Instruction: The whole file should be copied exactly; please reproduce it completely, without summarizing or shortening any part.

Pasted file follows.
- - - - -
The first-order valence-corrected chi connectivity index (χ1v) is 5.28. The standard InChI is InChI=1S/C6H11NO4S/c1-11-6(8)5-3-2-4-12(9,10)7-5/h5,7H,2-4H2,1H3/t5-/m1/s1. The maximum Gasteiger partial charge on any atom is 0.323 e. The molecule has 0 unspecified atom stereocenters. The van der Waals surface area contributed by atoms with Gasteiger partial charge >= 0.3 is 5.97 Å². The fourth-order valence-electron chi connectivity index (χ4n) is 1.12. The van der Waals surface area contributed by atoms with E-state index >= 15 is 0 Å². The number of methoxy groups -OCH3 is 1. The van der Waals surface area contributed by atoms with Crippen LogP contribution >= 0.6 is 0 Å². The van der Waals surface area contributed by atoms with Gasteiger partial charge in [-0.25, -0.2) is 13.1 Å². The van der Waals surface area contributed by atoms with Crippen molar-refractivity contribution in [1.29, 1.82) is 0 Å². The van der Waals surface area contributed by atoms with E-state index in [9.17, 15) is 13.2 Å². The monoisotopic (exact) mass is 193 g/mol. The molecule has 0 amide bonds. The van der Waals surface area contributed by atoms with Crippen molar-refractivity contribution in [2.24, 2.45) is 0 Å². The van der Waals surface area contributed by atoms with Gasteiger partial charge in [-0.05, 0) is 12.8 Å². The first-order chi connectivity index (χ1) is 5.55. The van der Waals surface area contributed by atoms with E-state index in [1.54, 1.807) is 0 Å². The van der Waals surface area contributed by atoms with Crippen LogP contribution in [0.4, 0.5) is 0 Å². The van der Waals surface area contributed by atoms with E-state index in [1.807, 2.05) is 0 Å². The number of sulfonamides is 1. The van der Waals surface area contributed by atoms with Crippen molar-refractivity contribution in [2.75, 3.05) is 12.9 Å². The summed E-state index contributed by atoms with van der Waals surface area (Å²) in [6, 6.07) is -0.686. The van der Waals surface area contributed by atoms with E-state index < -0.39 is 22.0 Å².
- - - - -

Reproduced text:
The first-order valence-corrected chi connectivity index (χ1v) is 5.28. The standard InChI is InChI=1S/C6H11NO4S/c1-11-6(8)5-3-2-4-12(9,10)7-5/h5,7H,2-4H2,1H3/t5-/m1/s1. The maximum Gasteiger partial charge on any atom is 0.323 e. The molecule has 0 unspecified atom stereocenters. The van der Waals surface area contributed by atoms with Gasteiger partial charge >= 0.3 is 5.97 Å². The fourth-order valence-electron chi connectivity index (χ4n) is 1.12. The van der Waals surface area contributed by atoms with E-state index >= 15 is 0 Å². The number of methoxy groups -OCH3 is 1. The van der Waals surface area contributed by atoms with Crippen LogP contribution >= 0.6 is 0 Å². The van der Waals surface area contributed by atoms with Gasteiger partial charge in [-0.25, -0.2) is 13.1 Å². The van der Waals surface area contributed by atoms with Crippen molar-refractivity contribution in [1.29, 1.82) is 0 Å². The van der Waals surface area contributed by atoms with E-state index in [9.17, 15) is 13.2 Å². The monoisotopic (exact) mass is 193 g/mol. The molecule has 0 amide bonds. The van der Waals surface area contributed by atoms with Crippen molar-refractivity contribution in [2.24, 2.45) is 0 Å². The van der Waals surface area contributed by atoms with Gasteiger partial charge in [-0.05, 0) is 12.8 Å². The first-order chi connectivity index (χ1) is 5.55. The van der Waals surface area contributed by atoms with E-state index in [1.54, 1.807) is 0 Å². The van der Waals surface area contributed by atoms with Crippen LogP contribution in [0.4, 0.5) is 0 Å². The van der Waals surface area contributed by atoms with E-state index in [1.807, 2.05) is 0 Å². The number of sulfonamides is 1. The van der Waals surface area contributed by atoms with Crippen molar-refractivity contribution in [2.75, 3.05) is 12.9 Å². The summed E-state index contributed by atoms with van der Waals surface area (Å²) in [6, 6.07) is -0.686. The van der Waals surface area contributed by atoms with E-state index < -0.39 is 22.0 Å².